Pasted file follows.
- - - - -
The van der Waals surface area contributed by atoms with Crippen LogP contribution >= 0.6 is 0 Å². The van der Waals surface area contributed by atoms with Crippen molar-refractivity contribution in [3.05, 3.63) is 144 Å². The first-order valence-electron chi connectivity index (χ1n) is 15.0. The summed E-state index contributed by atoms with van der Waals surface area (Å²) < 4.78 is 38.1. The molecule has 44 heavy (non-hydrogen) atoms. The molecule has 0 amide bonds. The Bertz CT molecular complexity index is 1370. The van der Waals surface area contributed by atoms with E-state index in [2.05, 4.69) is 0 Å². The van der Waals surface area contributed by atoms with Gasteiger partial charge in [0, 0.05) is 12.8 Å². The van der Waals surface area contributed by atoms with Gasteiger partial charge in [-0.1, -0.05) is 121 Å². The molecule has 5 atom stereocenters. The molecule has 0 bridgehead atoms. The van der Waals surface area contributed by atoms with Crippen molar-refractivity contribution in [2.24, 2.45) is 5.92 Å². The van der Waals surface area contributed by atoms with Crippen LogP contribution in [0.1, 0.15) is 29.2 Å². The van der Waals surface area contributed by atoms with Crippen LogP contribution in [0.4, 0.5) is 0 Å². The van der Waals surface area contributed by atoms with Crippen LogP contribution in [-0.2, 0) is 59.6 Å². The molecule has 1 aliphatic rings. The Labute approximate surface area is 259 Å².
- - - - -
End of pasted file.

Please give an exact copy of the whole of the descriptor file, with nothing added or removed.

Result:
The van der Waals surface area contributed by atoms with Crippen LogP contribution >= 0.6 is 0 Å². The van der Waals surface area contributed by atoms with Crippen molar-refractivity contribution in [3.05, 3.63) is 144 Å². The first-order valence-electron chi connectivity index (χ1n) is 15.0. The summed E-state index contributed by atoms with van der Waals surface area (Å²) < 4.78 is 38.1. The molecule has 44 heavy (non-hydrogen) atoms. The molecule has 0 amide bonds. The Bertz CT molecular complexity index is 1370. The van der Waals surface area contributed by atoms with E-state index in [2.05, 4.69) is 0 Å². The van der Waals surface area contributed by atoms with Gasteiger partial charge in [0, 0.05) is 12.8 Å². The van der Waals surface area contributed by atoms with Gasteiger partial charge in [-0.1, -0.05) is 121 Å². The molecule has 5 atom stereocenters. The molecule has 0 bridgehead atoms. The van der Waals surface area contributed by atoms with Crippen molar-refractivity contribution in [2.24, 2.45) is 5.92 Å². The van der Waals surface area contributed by atoms with Crippen LogP contribution in [0.1, 0.15) is 29.2 Å². The van der Waals surface area contributed by atoms with Crippen LogP contribution in [0.4, 0.5) is 0 Å². The van der Waals surface area contributed by atoms with Crippen LogP contribution in [-0.2, 0) is 59.6 Å². The molecule has 1 aliphatic rings. The Labute approximate surface area is 259 Å².